In The Unknown, author Jack Smith juggles a multitude of plot threads to create a novel of mystery and suspense.
As the story begins, a woman is running from an unknown assailant. Just as he closes in, the book flashes back to 25 years earlier when a homeless woman named Dora sees a limousine driver carry a bundle to a dumpster. Dora retrieves the bundle, only to discover a baby. Why was the baby discarded? She doesn’t know, but it soon becomes clear that a hit man, hired by a person with unlimited resources, is trying to finish the original job. When there’s a murder in the homeless community, Dora decides it’s time to flee.
Teaming with a homeless drunk named Doc, she approaches a mobster who likes her tarot card reading skills. With his help, Doc and Dora move away, marry and adopt baby Stacey. Twenty-five years later, Stacey has grown into a busy career woman, but the hit man is still on her trail, determined to finally fulfill his contract for his client.
Although the author’s writing style shows promise, the book suffers from several flaws: It’s overstuffed with plot, stock characters, gruesome murders, and the contrivance of tarot cards. Bothersome editing and grammatical mistakes abound. Stacey, for instance, shares her dumpster birth story with a friend some 10 pages before she herself learns of it; “querent,” a word that describes those who seek advice from tarot card readers, is spelled “querant” throughout.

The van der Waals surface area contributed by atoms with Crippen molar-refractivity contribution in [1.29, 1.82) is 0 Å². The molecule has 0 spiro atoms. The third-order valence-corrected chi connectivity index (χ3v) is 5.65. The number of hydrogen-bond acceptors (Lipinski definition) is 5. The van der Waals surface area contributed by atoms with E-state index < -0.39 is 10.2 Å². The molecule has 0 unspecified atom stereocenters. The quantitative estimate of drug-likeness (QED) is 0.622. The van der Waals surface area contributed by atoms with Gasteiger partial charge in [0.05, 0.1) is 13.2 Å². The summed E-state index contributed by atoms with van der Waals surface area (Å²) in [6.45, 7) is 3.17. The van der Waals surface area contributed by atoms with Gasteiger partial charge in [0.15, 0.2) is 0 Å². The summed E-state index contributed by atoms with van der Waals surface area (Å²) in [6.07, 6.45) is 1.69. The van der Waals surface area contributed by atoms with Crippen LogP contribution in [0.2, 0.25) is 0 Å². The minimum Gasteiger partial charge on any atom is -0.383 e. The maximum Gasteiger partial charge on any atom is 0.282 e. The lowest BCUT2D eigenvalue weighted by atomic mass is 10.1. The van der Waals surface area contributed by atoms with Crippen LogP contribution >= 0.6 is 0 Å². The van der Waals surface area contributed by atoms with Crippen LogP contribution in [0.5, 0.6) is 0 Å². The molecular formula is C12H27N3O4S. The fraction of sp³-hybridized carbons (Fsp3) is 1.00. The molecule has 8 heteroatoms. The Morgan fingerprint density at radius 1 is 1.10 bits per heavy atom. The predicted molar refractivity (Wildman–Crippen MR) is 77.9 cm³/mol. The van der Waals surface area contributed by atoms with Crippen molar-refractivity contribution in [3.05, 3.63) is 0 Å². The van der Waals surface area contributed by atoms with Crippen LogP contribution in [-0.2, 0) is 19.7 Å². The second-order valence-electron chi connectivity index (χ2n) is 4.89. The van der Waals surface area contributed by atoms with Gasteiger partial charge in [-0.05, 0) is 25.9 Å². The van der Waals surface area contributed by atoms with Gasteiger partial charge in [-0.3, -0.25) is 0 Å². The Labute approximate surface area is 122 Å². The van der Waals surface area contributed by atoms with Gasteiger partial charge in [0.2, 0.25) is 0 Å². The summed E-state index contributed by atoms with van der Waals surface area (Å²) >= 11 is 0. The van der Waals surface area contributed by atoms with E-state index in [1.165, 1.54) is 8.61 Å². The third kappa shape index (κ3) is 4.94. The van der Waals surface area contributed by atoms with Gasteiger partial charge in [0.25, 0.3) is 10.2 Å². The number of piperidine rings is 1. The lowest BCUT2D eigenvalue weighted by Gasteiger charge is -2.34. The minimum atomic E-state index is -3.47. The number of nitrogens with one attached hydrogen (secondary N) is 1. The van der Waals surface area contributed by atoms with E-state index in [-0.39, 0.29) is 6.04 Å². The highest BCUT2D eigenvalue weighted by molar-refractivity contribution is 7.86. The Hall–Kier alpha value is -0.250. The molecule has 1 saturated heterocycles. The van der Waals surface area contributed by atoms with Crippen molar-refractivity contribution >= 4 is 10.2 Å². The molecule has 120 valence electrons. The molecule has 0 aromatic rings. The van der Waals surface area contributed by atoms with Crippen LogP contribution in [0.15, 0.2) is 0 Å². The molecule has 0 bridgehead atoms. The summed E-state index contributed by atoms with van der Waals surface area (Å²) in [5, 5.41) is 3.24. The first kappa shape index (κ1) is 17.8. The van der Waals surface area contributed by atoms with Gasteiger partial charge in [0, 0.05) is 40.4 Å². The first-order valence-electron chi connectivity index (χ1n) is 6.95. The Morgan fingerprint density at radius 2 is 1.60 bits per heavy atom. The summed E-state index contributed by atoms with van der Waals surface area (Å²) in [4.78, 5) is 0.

Finally, readers are asked to believe that the homeless can kick their addictions simply with the right incentive; that a hit man would pursue his quarry for 25 years to protect his reputation for fulfilling contracts; that a person could be identified due to a birthmark implausibly shaped like a woman’s face.
All told, Smith needs to pare down his novel and rethink the many contrivances in order for his book to find wide appeal.
Also available in hardcover.